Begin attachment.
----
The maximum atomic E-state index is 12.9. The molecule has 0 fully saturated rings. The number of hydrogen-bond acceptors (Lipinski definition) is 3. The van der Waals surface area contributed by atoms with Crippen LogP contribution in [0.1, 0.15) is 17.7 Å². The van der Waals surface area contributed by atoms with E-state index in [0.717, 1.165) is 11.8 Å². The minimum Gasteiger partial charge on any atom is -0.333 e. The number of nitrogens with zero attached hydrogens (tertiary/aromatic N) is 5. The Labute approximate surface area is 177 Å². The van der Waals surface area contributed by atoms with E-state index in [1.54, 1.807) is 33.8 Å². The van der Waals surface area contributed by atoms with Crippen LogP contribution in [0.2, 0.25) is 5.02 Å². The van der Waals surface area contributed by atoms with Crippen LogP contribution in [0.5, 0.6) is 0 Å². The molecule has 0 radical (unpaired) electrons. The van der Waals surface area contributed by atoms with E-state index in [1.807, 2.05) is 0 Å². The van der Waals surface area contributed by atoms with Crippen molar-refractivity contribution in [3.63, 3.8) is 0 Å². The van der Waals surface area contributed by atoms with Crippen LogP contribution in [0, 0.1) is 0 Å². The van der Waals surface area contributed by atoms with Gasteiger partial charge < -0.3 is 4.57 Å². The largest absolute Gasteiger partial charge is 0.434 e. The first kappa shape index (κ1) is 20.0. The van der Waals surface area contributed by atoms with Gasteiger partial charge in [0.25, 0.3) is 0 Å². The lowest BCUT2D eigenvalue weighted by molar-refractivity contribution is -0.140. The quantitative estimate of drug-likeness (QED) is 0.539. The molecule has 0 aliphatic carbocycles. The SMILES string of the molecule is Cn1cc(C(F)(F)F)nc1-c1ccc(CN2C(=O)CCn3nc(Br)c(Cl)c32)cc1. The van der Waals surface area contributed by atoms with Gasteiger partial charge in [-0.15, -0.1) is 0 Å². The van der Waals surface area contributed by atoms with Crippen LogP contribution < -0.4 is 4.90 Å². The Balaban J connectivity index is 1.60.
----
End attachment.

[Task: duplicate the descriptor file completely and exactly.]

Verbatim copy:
The maximum atomic E-state index is 12.9. The molecule has 0 fully saturated rings. The number of hydrogen-bond acceptors (Lipinski definition) is 3. The van der Waals surface area contributed by atoms with Crippen LogP contribution in [0.1, 0.15) is 17.7 Å². The van der Waals surface area contributed by atoms with E-state index in [0.717, 1.165) is 11.8 Å². The minimum Gasteiger partial charge on any atom is -0.333 e. The number of nitrogens with zero attached hydrogens (tertiary/aromatic N) is 5. The Labute approximate surface area is 177 Å². The van der Waals surface area contributed by atoms with E-state index in [1.54, 1.807) is 33.8 Å². The van der Waals surface area contributed by atoms with Crippen LogP contribution in [0.2, 0.25) is 5.02 Å². The van der Waals surface area contributed by atoms with Crippen LogP contribution in [0.5, 0.6) is 0 Å². The molecule has 0 radical (unpaired) electrons. The van der Waals surface area contributed by atoms with E-state index in [1.807, 2.05) is 0 Å². The van der Waals surface area contributed by atoms with Crippen molar-refractivity contribution in [3.63, 3.8) is 0 Å². The van der Waals surface area contributed by atoms with Crippen LogP contribution in [0, 0.1) is 0 Å². The van der Waals surface area contributed by atoms with Gasteiger partial charge < -0.3 is 4.57 Å². The largest absolute Gasteiger partial charge is 0.434 e. The first kappa shape index (κ1) is 20.0. The van der Waals surface area contributed by atoms with Gasteiger partial charge in [0.25, 0.3) is 0 Å². The lowest BCUT2D eigenvalue weighted by molar-refractivity contribution is -0.140. The quantitative estimate of drug-likeness (QED) is 0.539. The molecule has 0 aliphatic carbocycles. The SMILES string of the molecule is Cn1cc(C(F)(F)F)nc1-c1ccc(CN2C(=O)CCn3nc(Br)c(Cl)c32)cc1. The van der Waals surface area contributed by atoms with Gasteiger partial charge in [-0.15, -0.1) is 0 Å². The van der Waals surface area contributed by atoms with Crippen LogP contribution < -0.4 is 4.90 Å². The Balaban J connectivity index is 1.60.